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FWS bans “intensive predator management” in Alaska


Wolf looking into distance
Photo credits: Shutterstock

Alaska just got a wakeup call. Beginning this September, predator hunting across Alaska’s national wildlife refuges – all 73 million acres – will be banned. The U.S. Fish and Wildlife Service (FWS) announced the newly approved regulations earlier this week, which will put an end to the lenient regulations previously in place by Alaskan officials that permitted the killing of wolves and their pups in dens as well as mother bears with their cubs, using bait to hunt bears – and allowing wildlife hunting from helicopters.

FWS Director Dan Ashe wrote in an Aug. 3 Huffington Post column that these sorts of activities allowed by the Alaska Board of Game is “wholly at odds with America’s long tradition of ethical, sportsmanlike, fair-chase hunting,” adding that the practice is “aimed at increasing populations of caribou and moose but defies modern science of predator-prey relationship.”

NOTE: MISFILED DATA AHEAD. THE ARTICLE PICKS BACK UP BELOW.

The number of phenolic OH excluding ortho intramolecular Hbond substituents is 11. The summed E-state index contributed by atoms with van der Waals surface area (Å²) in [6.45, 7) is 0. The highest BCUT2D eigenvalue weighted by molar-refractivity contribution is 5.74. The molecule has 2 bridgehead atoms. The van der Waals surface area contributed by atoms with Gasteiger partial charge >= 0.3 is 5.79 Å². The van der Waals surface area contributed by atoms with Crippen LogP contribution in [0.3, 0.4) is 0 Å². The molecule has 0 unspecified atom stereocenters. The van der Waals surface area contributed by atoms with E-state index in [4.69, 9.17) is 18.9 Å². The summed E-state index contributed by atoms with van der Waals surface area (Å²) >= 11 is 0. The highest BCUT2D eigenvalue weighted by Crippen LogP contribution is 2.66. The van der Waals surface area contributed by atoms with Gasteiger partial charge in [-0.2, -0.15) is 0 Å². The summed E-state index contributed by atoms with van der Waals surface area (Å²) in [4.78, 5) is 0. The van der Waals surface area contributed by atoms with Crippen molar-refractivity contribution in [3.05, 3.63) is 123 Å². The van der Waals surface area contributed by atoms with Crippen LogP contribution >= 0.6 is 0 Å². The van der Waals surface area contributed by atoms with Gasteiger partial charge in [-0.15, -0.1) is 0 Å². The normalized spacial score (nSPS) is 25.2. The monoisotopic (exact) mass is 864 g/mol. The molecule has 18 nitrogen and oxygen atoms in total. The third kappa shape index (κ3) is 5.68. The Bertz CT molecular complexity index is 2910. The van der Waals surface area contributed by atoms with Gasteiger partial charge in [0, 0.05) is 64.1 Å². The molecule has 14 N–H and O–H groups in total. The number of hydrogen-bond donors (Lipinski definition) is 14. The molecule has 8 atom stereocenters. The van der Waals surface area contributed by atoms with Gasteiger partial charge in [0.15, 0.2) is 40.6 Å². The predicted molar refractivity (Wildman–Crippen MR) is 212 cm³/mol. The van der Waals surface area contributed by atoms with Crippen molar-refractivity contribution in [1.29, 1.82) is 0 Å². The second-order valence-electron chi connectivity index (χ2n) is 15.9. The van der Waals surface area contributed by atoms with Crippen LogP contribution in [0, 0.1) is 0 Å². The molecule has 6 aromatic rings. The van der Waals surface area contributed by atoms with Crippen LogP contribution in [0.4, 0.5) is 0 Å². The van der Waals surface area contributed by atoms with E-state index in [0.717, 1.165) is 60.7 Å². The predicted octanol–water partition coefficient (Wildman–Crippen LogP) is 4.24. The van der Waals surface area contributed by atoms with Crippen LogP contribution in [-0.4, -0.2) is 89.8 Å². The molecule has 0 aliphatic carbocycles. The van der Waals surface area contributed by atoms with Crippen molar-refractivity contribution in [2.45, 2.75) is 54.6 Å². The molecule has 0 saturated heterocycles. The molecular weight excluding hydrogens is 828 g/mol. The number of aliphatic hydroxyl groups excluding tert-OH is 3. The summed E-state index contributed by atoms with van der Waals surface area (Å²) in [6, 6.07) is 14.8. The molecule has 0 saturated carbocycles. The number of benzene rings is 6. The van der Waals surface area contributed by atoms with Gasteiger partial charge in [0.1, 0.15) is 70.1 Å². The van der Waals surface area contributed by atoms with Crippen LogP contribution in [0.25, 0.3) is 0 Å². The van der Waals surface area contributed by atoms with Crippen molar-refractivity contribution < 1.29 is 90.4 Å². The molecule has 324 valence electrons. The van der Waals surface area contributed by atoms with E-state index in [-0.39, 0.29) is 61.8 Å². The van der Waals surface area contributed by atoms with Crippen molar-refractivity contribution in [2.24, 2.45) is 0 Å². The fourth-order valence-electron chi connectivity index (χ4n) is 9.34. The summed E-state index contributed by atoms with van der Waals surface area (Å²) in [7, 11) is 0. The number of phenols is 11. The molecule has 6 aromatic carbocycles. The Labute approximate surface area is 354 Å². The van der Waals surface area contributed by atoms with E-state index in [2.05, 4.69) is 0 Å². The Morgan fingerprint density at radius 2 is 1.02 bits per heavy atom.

The new regulations state that predator hunting will not be permitted on these lands unless it is approved by the federal government and “based on sound science and in response to a conservation concern,” according to FWS. The new rule will include the 20-million acre National Arctic Wildlife Refuge.

Continued below.

Subsistence hunting will be exempt.

“Alaska’s National Wildlife Refuges are incredible landscapes with wildlife populations that support subsistence traditions and recreational opportunities like hunting, fishing and wildlife viewing,” says Ashe. “The Service manages these refuges to conserve species and preserve biodiversity and environmental health for the continuing benefit of present and future generations of all Americans, while balancing the need to provide sport and subsistence hunting opportunities. Consistent with existing law and agency policy, sustainable harvest of fish and wildlife, including predators, remains a priority public use on national wildlife refuges in Alaska.”

FWS has stepped beyond its usual boundaries to govern this issue within Alaska, citing both “public interest and concern” as the rationale for moving forward with the new regulations, which, according to the Portland Press Herald, “’clarify’ federal domain over the refuges.”

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